Mick Lautt’s obsession with building teams to help people in his community
Growing up in Winnipeg, Mick Lautt saw a problem. Young people, in large numbers, were dropping out of high school. It wasn’t that he was worried they would go through the rest of their lives not knowing trigonometry, he knew it was a sign of a much bigger problem.
“It’s really about life skills because for kids in that situation, academics are secondary,” he says.
The kids he is talking about are ones already on a bad path. Mick and a team of other high-profile people in the city recognized that school attendance and failing grades were just symptoms, so they went looking for a solution to the root problem. They found it in Southern California, in the form of a gang intervention program.
“We took the word gang out of it and called it the Choices Youth Program. And basically, it was about empowering kids to make right choices,” said Mick.
“We identified six schools in the heart of the city. Every year, each school chooses 20 kids that are high risk. These are young people who are on the cusp of joining gangs. Often they are already involved in some way. We pair those students with 120 volunteers from the universities.”
It was a good program, but initially it didn’t work. It was supposed to be one hour of academic tutoring and one hour of other activities. But that didn’t fit the situation they were facing.
“Kids in this profile don’t bring their homework, and then when they do bring their homework, they don’t know where to start,” said Mick. “How do you get a tutor to come in and fix that in an hour? So, we sat back and asked ‘What are we actually trying to achieve here?’”
The answer was much broader than getting a better grade on a geography test. So Mick adapted the program to focus on what was needed most urgently.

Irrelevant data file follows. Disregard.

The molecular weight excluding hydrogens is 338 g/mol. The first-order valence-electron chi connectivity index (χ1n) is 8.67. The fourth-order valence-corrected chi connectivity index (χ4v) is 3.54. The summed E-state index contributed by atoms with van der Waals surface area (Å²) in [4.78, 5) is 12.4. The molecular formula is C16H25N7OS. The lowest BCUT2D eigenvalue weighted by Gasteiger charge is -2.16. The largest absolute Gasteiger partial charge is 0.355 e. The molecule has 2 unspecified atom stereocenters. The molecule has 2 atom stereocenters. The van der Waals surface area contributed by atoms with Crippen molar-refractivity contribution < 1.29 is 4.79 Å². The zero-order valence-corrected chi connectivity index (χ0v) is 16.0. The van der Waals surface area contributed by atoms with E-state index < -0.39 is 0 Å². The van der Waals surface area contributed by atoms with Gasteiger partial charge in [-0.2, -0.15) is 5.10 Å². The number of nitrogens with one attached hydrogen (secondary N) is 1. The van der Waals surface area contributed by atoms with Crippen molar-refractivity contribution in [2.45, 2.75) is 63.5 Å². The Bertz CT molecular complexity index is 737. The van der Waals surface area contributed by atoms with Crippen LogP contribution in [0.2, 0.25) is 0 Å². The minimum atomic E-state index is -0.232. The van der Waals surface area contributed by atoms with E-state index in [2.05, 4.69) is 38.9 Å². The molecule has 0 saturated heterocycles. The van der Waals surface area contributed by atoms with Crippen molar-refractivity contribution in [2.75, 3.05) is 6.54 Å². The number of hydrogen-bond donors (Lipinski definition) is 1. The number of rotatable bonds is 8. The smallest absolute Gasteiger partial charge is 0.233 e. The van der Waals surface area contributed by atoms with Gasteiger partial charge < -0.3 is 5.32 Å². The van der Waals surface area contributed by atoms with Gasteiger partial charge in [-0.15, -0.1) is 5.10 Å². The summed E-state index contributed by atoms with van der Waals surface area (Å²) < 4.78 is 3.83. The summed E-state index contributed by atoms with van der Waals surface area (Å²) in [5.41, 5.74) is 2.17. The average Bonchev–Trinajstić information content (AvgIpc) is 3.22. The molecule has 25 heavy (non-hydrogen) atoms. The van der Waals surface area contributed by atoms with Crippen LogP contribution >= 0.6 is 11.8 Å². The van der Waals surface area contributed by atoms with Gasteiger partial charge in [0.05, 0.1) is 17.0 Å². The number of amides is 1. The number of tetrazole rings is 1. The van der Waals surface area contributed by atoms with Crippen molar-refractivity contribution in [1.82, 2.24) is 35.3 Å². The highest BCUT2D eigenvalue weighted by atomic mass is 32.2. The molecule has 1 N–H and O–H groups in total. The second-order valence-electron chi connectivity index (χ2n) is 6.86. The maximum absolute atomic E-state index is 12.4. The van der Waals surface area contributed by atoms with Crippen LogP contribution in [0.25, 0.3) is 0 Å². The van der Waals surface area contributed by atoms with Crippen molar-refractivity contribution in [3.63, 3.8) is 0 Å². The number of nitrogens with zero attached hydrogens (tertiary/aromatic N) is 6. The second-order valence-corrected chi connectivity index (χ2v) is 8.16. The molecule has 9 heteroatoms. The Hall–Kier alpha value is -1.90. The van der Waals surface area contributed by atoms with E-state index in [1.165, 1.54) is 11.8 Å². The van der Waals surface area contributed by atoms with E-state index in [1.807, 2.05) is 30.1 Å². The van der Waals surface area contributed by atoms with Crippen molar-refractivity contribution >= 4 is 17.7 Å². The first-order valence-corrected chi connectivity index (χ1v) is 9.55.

“I created a curriculum built around playing cards. They had to learn a new card game collectively as groups along with their mentors. And then they would play cards. It’s a bit of a trick because you are actually teaching them math, sequencing, concept development, and problem-solving, but it’s also a lot of social skill development.”
Learning a new card game might seem like a miniscule intervention, but that’s exactly what was needed because the scale of the social challenges these kids were facing was shocking.
“They were coming from backgrounds that I couldn’t even imagine,” recalls Mick. “They would come late to a class or they would miss a class, and when they did show up for the program, I’d say, ‘Hey, you got to be on time. Our volunteers are here,’ and they would answer ‘Yeah, yeah, I’ll be here next weekend.’”
“It took another kid in the program to tell me ‘You know why he was late? He was hiding behind his couch, hoping not to get shot. His apartment was broken into by a rival gang. There were people in his living room with shotguns looking for his uncle. But as soon as they left, he came here.”
For young people facing that reality at home, having somewhere to go, even if it’s just to learn a new card game, can be a lifesaver.
After ten years, and after helping more than 1,000 young people, Mick handed the program to others to continue adapting it and moving it forward.
Today Mick is focused on a different problem.
Type 2 diabetes is an insidious disease. There are millions of people around the world struggling with its effects, but there is no known cure.
Mick became very familiar with the epidemic because of the work of Dr. Wayne Lautt, his father. Dr. Lautt discovered an important link in the development of type 2 diabetes: a hormone called hepatalin. Through experiments he proved that not only was hepatalin integral to someone developing type 2 diabetes, it was also the key to reversing it.
Armed with that, he’s taken the same approach he used to address troubled youths: he’s started a company, built an organization, and is leading a team down the road to a solution.
Ending type 2 diabetes around the world is going to take many years and right now his company Scimar is proving out the science of a pill that can trigger hepatalin production and reverse the disease. It works in the lab, but clinical trials with humans are expensive. That’s why most of his efforts today are focused on growing the company, attracting investors, and building capacity for large scale trials.
“It’s a problem that has a lot of different root causes, but we’ve got a plan to address those. It’s ambitious but it’s actionable. As long as we stay focused on the question ‘What are we actually trying to achieve here?’ I know we’ll get there.”